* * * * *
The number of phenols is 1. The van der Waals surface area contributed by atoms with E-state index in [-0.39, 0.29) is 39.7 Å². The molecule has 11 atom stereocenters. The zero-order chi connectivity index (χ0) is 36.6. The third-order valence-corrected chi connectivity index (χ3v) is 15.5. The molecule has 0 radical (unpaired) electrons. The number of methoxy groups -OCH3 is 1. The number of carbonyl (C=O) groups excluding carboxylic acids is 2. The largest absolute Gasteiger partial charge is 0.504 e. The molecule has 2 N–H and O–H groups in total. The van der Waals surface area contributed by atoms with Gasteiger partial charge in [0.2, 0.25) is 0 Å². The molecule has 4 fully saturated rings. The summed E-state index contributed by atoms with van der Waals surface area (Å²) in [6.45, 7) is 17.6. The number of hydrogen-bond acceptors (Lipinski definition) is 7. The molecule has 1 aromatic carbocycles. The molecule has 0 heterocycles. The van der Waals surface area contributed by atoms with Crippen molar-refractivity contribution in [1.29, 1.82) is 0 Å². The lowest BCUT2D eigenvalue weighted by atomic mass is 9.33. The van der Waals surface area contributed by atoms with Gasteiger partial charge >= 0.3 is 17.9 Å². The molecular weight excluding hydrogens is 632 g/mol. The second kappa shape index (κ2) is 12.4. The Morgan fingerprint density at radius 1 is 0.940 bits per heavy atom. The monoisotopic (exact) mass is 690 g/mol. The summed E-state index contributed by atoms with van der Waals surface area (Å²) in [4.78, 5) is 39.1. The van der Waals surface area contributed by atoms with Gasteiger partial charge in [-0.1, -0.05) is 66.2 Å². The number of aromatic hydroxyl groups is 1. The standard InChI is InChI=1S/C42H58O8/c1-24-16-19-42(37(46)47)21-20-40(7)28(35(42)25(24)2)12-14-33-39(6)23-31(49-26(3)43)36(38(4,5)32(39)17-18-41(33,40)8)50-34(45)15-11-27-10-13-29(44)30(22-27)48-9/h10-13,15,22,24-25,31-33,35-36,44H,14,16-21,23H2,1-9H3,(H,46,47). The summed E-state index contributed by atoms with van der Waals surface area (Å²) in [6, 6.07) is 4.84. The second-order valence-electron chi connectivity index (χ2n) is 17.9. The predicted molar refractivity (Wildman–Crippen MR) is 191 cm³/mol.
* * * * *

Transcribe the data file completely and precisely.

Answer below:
The number of phenols is 1. The van der Waals surface area contributed by atoms with E-state index in [-0.39, 0.29) is 39.7 Å². The molecule has 11 atom stereocenters. The zero-order chi connectivity index (χ0) is 36.6. The third-order valence-corrected chi connectivity index (χ3v) is 15.5. The molecule has 0 radical (unpaired) electrons. The number of methoxy groups -OCH3 is 1. The number of carbonyl (C=O) groups excluding carboxylic acids is 2. The largest absolute Gasteiger partial charge is 0.504 e. The molecule has 2 N–H and O–H groups in total. The van der Waals surface area contributed by atoms with Gasteiger partial charge in [0.2, 0.25) is 0 Å². The molecule has 4 fully saturated rings. The summed E-state index contributed by atoms with van der Waals surface area (Å²) in [6.45, 7) is 17.6. The number of hydrogen-bond acceptors (Lipinski definition) is 7. The molecule has 1 aromatic carbocycles. The molecule has 0 heterocycles. The van der Waals surface area contributed by atoms with Crippen molar-refractivity contribution in [1.29, 1.82) is 0 Å². The lowest BCUT2D eigenvalue weighted by atomic mass is 9.33. The van der Waals surface area contributed by atoms with Gasteiger partial charge >= 0.3 is 17.9 Å². The molecular weight excluding hydrogens is 632 g/mol. The second kappa shape index (κ2) is 12.4. The Morgan fingerprint density at radius 1 is 0.940 bits per heavy atom. The monoisotopic (exact) mass is 690 g/mol. The summed E-state index contributed by atoms with van der Waals surface area (Å²) in [4.78, 5) is 39.1. The van der Waals surface area contributed by atoms with Gasteiger partial charge in [-0.1, -0.05) is 66.2 Å². The number of aromatic hydroxyl groups is 1. The standard InChI is InChI=1S/C42H58O8/c1-24-16-19-42(37(46)47)21-20-40(7)28(35(42)25(24)2)12-14-33-39(6)23-31(49-26(3)43)36(38(4,5)32(39)17-18-41(33,40)8)50-34(45)15-11-27-10-13-29(44)30(22-27)48-9/h10-13,15,22,24-25,31-33,35-36,44H,14,16-21,23H2,1-9H3,(H,46,47). The summed E-state index contributed by atoms with van der Waals surface area (Å²) in [6, 6.07) is 4.84. The second-order valence-electron chi connectivity index (χ2n) is 17.9. The predicted molar refractivity (Wildman–Crippen MR) is 191 cm³/mol.